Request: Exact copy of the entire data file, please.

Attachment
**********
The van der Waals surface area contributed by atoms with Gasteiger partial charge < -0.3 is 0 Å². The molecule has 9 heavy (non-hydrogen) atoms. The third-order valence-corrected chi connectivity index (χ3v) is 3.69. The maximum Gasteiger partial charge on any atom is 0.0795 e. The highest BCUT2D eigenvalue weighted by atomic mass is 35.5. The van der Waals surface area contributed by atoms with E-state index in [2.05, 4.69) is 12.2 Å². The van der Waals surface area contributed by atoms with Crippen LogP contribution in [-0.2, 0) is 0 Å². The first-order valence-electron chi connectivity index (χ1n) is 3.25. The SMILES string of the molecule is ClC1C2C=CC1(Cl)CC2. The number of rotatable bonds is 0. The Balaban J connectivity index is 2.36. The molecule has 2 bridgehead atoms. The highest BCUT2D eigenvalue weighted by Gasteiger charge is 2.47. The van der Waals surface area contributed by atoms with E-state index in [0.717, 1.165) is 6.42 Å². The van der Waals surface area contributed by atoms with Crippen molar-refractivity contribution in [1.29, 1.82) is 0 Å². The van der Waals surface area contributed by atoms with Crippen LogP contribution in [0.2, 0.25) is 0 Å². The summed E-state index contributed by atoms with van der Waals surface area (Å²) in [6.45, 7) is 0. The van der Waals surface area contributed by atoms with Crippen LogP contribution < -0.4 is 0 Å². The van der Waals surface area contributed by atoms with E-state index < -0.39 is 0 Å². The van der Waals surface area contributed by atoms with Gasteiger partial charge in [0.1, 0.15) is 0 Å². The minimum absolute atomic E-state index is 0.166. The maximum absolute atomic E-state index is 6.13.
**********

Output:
The van der Waals surface area contributed by atoms with Gasteiger partial charge < -0.3 is 0 Å². The molecule has 9 heavy (non-hydrogen) atoms. The third-order valence-corrected chi connectivity index (χ3v) is 3.69. The maximum Gasteiger partial charge on any atom is 0.0795 e. The highest BCUT2D eigenvalue weighted by atomic mass is 35.5. The van der Waals surface area contributed by atoms with E-state index in [2.05, 4.69) is 12.2 Å². The van der Waals surface area contributed by atoms with Crippen LogP contribution in [-0.2, 0) is 0 Å². The first-order valence-electron chi connectivity index (χ1n) is 3.25. The SMILES string of the molecule is ClC1C2C=CC1(Cl)CC2. The number of rotatable bonds is 0. The Balaban J connectivity index is 2.36. The molecule has 2 bridgehead atoms. The highest BCUT2D eigenvalue weighted by Gasteiger charge is 2.47. The van der Waals surface area contributed by atoms with E-state index in [0.717, 1.165) is 6.42 Å². The van der Waals surface area contributed by atoms with Crippen molar-refractivity contribution in [1.29, 1.82) is 0 Å². The van der Waals surface area contributed by atoms with Crippen LogP contribution in [0.2, 0.25) is 0 Å². The summed E-state index contributed by atoms with van der Waals surface area (Å²) in [6.45, 7) is 0. The van der Waals surface area contributed by atoms with Crippen LogP contribution < -0.4 is 0 Å². The van der Waals surface area contributed by atoms with E-state index < -0.39 is 0 Å². The van der Waals surface area contributed by atoms with Gasteiger partial charge in [0.1, 0.15) is 0 Å². The minimum absolute atomic E-state index is 0.166. The maximum absolute atomic E-state index is 6.13.